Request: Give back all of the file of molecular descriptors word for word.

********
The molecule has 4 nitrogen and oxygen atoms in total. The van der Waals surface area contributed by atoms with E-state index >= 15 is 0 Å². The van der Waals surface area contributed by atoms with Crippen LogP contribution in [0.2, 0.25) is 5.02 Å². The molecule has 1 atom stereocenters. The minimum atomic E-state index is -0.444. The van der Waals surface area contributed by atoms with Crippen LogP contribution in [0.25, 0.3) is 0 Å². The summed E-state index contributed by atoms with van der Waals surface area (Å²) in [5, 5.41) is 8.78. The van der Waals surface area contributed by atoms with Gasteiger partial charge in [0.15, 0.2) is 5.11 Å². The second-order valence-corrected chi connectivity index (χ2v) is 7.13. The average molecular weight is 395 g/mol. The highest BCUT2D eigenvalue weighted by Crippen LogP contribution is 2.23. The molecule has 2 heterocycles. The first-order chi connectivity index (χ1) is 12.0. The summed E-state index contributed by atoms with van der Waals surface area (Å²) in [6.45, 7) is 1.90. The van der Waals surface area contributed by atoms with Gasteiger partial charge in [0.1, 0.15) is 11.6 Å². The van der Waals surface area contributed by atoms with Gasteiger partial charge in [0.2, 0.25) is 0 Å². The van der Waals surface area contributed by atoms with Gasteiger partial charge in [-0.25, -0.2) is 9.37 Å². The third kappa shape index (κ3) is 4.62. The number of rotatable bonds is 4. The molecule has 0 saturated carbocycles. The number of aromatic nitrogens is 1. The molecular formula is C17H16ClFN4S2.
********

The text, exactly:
The molecule has 4 nitrogen and oxygen atoms in total. The van der Waals surface area contributed by atoms with E-state index >= 15 is 0 Å². The van der Waals surface area contributed by atoms with Crippen LogP contribution in [0.2, 0.25) is 5.02 Å². The molecule has 1 atom stereocenters. The minimum atomic E-state index is -0.444. The van der Waals surface area contributed by atoms with Crippen LogP contribution in [0.25, 0.3) is 0 Å². The summed E-state index contributed by atoms with van der Waals surface area (Å²) in [5, 5.41) is 8.78. The van der Waals surface area contributed by atoms with Gasteiger partial charge in [0.15, 0.2) is 5.11 Å². The second-order valence-corrected chi connectivity index (χ2v) is 7.13. The average molecular weight is 395 g/mol. The highest BCUT2D eigenvalue weighted by Crippen LogP contribution is 2.23. The molecule has 2 heterocycles. The first-order chi connectivity index (χ1) is 12.0. The summed E-state index contributed by atoms with van der Waals surface area (Å²) in [6.45, 7) is 1.90. The van der Waals surface area contributed by atoms with Gasteiger partial charge in [0.1, 0.15) is 11.6 Å². The van der Waals surface area contributed by atoms with Gasteiger partial charge in [0.2, 0.25) is 0 Å². The van der Waals surface area contributed by atoms with Gasteiger partial charge in [-0.25, -0.2) is 9.37 Å². The third kappa shape index (κ3) is 4.62. The number of rotatable bonds is 4. The molecule has 0 saturated carbocycles. The number of aromatic nitrogens is 1. The molecular formula is C17H16ClFN4S2.